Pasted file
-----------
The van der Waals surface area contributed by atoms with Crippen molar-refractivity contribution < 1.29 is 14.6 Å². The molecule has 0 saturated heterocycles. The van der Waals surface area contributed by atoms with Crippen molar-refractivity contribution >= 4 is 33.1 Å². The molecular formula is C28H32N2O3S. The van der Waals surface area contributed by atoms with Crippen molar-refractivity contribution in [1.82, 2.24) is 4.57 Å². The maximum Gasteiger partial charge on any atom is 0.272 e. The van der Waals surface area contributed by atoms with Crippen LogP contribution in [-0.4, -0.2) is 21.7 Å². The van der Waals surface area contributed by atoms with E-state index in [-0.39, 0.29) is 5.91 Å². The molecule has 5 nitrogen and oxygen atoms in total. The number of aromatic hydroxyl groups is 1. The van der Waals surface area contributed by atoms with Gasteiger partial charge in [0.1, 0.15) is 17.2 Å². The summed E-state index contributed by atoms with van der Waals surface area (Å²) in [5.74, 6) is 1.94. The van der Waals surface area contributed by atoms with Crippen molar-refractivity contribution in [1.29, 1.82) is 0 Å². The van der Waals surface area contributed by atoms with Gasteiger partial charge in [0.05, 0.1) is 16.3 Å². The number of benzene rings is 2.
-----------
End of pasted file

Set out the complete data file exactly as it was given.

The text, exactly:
The van der Waals surface area contributed by atoms with Crippen molar-refractivity contribution < 1.29 is 14.6 Å². The molecule has 0 saturated heterocycles. The van der Waals surface area contributed by atoms with Crippen molar-refractivity contribution >= 4 is 33.1 Å². The molecular formula is C28H32N2O3S. The van der Waals surface area contributed by atoms with Crippen molar-refractivity contribution in [1.82, 2.24) is 4.57 Å². The maximum Gasteiger partial charge on any atom is 0.272 e. The van der Waals surface area contributed by atoms with Crippen LogP contribution in [-0.4, -0.2) is 21.7 Å². The van der Waals surface area contributed by atoms with E-state index in [-0.39, 0.29) is 5.91 Å². The molecule has 5 nitrogen and oxygen atoms in total. The number of aromatic hydroxyl groups is 1. The van der Waals surface area contributed by atoms with Gasteiger partial charge in [0.1, 0.15) is 17.2 Å². The summed E-state index contributed by atoms with van der Waals surface area (Å²) in [5.74, 6) is 1.94. The van der Waals surface area contributed by atoms with Crippen molar-refractivity contribution in [1.29, 1.82) is 0 Å². The van der Waals surface area contributed by atoms with Gasteiger partial charge in [0.05, 0.1) is 16.3 Å². The number of benzene rings is 2.